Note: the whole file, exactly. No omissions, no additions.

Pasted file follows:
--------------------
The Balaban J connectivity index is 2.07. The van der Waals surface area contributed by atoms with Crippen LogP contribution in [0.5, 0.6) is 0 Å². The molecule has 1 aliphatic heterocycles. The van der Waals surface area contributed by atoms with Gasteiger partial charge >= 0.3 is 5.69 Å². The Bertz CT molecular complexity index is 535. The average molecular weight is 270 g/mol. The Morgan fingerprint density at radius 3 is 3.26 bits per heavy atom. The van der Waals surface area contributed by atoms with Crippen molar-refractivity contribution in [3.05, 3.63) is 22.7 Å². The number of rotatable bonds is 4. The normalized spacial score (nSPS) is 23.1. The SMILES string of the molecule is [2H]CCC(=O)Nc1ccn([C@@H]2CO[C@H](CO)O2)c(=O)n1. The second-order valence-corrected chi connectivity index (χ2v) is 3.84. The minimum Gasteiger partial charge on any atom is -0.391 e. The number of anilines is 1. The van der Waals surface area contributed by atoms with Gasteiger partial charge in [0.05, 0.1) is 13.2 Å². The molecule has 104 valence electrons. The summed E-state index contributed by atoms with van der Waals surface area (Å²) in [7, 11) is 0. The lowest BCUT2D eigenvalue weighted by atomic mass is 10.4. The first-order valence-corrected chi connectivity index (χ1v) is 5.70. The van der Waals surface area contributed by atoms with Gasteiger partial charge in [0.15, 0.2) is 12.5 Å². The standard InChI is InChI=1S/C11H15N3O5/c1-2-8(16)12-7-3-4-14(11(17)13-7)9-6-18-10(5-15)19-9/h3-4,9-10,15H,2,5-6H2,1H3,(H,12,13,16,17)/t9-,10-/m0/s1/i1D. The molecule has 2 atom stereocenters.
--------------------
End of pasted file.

The Balaban J connectivity index is 2.07. The van der Waals surface area contributed by atoms with Crippen LogP contribution in [0.5, 0.6) is 0 Å². The molecule has 1 aliphatic heterocycles. The van der Waals surface area contributed by atoms with Gasteiger partial charge >= 0.3 is 5.69 Å². The Bertz CT molecular complexity index is 535. The average molecular weight is 270 g/mol. The Morgan fingerprint density at radius 3 is 3.26 bits per heavy atom. The van der Waals surface area contributed by atoms with Crippen molar-refractivity contribution in [3.05, 3.63) is 22.7 Å². The number of rotatable bonds is 4. The normalized spacial score (nSPS) is 23.1. The SMILES string of the molecule is [2H]CCC(=O)Nc1ccn([C@@H]2CO[C@H](CO)O2)c(=O)n1. The second-order valence-corrected chi connectivity index (χ2v) is 3.84. The minimum Gasteiger partial charge on any atom is -0.391 e. The number of anilines is 1. The van der Waals surface area contributed by atoms with Gasteiger partial charge in [0.05, 0.1) is 13.2 Å². The molecule has 104 valence electrons. The summed E-state index contributed by atoms with van der Waals surface area (Å²) in [7, 11) is 0. The lowest BCUT2D eigenvalue weighted by atomic mass is 10.4. The first-order valence-corrected chi connectivity index (χ1v) is 5.70. The van der Waals surface area contributed by atoms with Gasteiger partial charge in [0.15, 0.2) is 12.5 Å². The standard InChI is InChI=1S/C11H15N3O5/c1-2-8(16)12-7-3-4-14(11(17)13-7)9-6-18-10(5-15)19-9/h3-4,9-10,15H,2,5-6H2,1H3,(H,12,13,16,17)/t9-,10-/m0/s1/i1D. The molecule has 2 atom stereocenters.